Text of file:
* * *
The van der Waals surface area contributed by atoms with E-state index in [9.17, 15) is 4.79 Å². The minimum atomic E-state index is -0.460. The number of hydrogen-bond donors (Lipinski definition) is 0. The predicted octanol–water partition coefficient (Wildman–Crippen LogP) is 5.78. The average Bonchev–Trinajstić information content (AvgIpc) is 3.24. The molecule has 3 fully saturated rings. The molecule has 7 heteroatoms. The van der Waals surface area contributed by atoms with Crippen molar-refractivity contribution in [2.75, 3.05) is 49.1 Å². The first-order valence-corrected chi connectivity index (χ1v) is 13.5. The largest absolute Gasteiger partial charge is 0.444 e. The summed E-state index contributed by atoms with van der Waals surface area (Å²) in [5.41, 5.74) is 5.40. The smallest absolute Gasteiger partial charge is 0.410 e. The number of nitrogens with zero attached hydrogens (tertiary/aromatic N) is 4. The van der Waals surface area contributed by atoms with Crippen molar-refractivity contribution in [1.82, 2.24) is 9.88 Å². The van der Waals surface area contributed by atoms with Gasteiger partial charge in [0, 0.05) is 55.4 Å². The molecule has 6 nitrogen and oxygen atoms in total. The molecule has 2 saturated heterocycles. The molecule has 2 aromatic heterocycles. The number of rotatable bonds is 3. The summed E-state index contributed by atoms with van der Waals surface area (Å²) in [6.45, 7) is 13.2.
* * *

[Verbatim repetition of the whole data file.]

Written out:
The van der Waals surface area contributed by atoms with E-state index in [9.17, 15) is 4.79 Å². The minimum atomic E-state index is -0.460. The number of hydrogen-bond donors (Lipinski definition) is 0. The predicted octanol–water partition coefficient (Wildman–Crippen LogP) is 5.78. The average Bonchev–Trinajstić information content (AvgIpc) is 3.24. The molecule has 3 fully saturated rings. The molecule has 7 heteroatoms. The van der Waals surface area contributed by atoms with Crippen molar-refractivity contribution in [2.75, 3.05) is 49.1 Å². The first-order valence-corrected chi connectivity index (χ1v) is 13.5. The largest absolute Gasteiger partial charge is 0.444 e. The summed E-state index contributed by atoms with van der Waals surface area (Å²) in [5.41, 5.74) is 5.40. The smallest absolute Gasteiger partial charge is 0.410 e. The number of nitrogens with zero attached hydrogens (tertiary/aromatic N) is 4. The van der Waals surface area contributed by atoms with Crippen molar-refractivity contribution in [1.82, 2.24) is 9.88 Å². The van der Waals surface area contributed by atoms with Gasteiger partial charge in [0, 0.05) is 55.4 Å². The molecule has 6 nitrogen and oxygen atoms in total. The molecule has 2 saturated heterocycles. The molecule has 2 aromatic heterocycles. The number of rotatable bonds is 3. The summed E-state index contributed by atoms with van der Waals surface area (Å²) in [6.45, 7) is 13.2.